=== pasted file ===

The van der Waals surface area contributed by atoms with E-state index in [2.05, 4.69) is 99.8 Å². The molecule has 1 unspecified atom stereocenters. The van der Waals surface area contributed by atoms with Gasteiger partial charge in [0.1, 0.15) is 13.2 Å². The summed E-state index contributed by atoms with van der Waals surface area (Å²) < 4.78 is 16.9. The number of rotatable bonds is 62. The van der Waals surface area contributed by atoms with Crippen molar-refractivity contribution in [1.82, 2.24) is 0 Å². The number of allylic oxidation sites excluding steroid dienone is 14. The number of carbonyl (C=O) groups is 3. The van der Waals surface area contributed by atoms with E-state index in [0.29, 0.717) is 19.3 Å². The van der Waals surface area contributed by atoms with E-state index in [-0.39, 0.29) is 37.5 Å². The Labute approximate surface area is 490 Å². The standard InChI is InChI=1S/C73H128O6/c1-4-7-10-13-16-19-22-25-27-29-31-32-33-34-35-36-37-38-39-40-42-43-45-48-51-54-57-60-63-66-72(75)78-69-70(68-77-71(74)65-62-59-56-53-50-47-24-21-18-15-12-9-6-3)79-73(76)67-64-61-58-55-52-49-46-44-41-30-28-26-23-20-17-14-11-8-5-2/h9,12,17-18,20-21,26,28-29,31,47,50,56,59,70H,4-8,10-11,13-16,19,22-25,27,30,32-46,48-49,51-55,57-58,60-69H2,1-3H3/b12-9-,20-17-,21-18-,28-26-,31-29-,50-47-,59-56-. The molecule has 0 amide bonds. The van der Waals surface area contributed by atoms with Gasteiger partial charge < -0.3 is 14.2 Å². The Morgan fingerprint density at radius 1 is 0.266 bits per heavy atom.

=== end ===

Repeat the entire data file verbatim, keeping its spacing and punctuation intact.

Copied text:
The van der Waals surface area contributed by atoms with E-state index in [2.05, 4.69) is 99.8 Å². The molecule has 1 unspecified atom stereocenters. The van der Waals surface area contributed by atoms with Gasteiger partial charge in [0.1, 0.15) is 13.2 Å². The summed E-state index contributed by atoms with van der Waals surface area (Å²) < 4.78 is 16.9. The number of rotatable bonds is 62. The van der Waals surface area contributed by atoms with Crippen molar-refractivity contribution in [1.82, 2.24) is 0 Å². The number of allylic oxidation sites excluding steroid dienone is 14. The number of carbonyl (C=O) groups is 3. The van der Waals surface area contributed by atoms with E-state index in [0.29, 0.717) is 19.3 Å². The van der Waals surface area contributed by atoms with E-state index in [-0.39, 0.29) is 37.5 Å². The Labute approximate surface area is 490 Å². The standard InChI is InChI=1S/C73H128O6/c1-4-7-10-13-16-19-22-25-27-29-31-32-33-34-35-36-37-38-39-40-42-43-45-48-51-54-57-60-63-66-72(75)78-69-70(68-77-71(74)65-62-59-56-53-50-47-24-21-18-15-12-9-6-3)79-73(76)67-64-61-58-55-52-49-46-44-41-30-28-26-23-20-17-14-11-8-5-2/h9,12,17-18,20-21,26,28-29,31,47,50,56,59,70H,4-8,10-11,13-16,19,22-25,27,30,32-46,48-49,51-55,57-58,60-69H2,1-3H3/b12-9-,20-17-,21-18-,28-26-,31-29-,50-47-,59-56-. The molecule has 0 amide bonds. The van der Waals surface area contributed by atoms with Gasteiger partial charge < -0.3 is 14.2 Å². The Morgan fingerprint density at radius 1 is 0.266 bits per heavy atom.